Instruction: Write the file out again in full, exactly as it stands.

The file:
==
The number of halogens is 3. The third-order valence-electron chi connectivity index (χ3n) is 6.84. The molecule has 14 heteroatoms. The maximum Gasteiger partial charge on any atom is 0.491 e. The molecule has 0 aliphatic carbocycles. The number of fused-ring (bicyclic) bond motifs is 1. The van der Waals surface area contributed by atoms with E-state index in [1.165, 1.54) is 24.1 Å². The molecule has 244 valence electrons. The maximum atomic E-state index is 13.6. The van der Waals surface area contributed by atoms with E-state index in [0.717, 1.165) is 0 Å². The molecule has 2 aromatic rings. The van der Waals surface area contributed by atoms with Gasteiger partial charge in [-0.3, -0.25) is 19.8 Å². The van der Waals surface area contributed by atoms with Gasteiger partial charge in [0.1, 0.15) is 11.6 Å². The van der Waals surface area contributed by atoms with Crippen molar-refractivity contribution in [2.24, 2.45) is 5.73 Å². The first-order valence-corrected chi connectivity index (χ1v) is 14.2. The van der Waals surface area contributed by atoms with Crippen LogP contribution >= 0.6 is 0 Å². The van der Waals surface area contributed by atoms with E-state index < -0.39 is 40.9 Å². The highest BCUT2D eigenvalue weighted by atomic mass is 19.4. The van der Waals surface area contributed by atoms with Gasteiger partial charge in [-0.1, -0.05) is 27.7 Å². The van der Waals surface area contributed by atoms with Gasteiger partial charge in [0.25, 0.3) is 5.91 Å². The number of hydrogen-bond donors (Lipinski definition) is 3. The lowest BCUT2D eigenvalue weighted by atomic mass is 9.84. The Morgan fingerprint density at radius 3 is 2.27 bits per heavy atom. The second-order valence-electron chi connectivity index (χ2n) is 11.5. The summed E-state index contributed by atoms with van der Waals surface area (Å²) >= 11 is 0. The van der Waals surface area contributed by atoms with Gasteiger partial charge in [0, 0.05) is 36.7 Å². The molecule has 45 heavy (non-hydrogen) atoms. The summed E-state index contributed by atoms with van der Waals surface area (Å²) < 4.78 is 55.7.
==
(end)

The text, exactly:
The number of halogens is 3. The third-order valence-electron chi connectivity index (χ3n) is 6.84. The molecule has 14 heteroatoms. The maximum Gasteiger partial charge on any atom is 0.491 e. The molecule has 0 aliphatic carbocycles. The number of fused-ring (bicyclic) bond motifs is 1. The van der Waals surface area contributed by atoms with E-state index in [1.165, 1.54) is 24.1 Å². The molecule has 244 valence electrons. The maximum atomic E-state index is 13.6. The van der Waals surface area contributed by atoms with E-state index in [0.717, 1.165) is 0 Å². The molecule has 2 aromatic rings. The van der Waals surface area contributed by atoms with Gasteiger partial charge in [-0.3, -0.25) is 19.8 Å². The van der Waals surface area contributed by atoms with Gasteiger partial charge in [0.1, 0.15) is 11.6 Å². The van der Waals surface area contributed by atoms with Crippen molar-refractivity contribution in [2.24, 2.45) is 5.73 Å². The first-order valence-corrected chi connectivity index (χ1v) is 14.2. The van der Waals surface area contributed by atoms with Crippen LogP contribution >= 0.6 is 0 Å². The van der Waals surface area contributed by atoms with E-state index < -0.39 is 40.9 Å². The highest BCUT2D eigenvalue weighted by atomic mass is 19.4. The van der Waals surface area contributed by atoms with Gasteiger partial charge in [-0.1, -0.05) is 27.7 Å². The van der Waals surface area contributed by atoms with Gasteiger partial charge in [0.25, 0.3) is 5.91 Å². The number of hydrogen-bond donors (Lipinski definition) is 3. The lowest BCUT2D eigenvalue weighted by atomic mass is 9.84. The Morgan fingerprint density at radius 3 is 2.27 bits per heavy atom. The second-order valence-electron chi connectivity index (χ2n) is 11.5. The summed E-state index contributed by atoms with van der Waals surface area (Å²) >= 11 is 0. The van der Waals surface area contributed by atoms with Gasteiger partial charge in [0, 0.05) is 36.7 Å². The molecule has 45 heavy (non-hydrogen) atoms. The summed E-state index contributed by atoms with van der Waals surface area (Å²) < 4.78 is 55.7.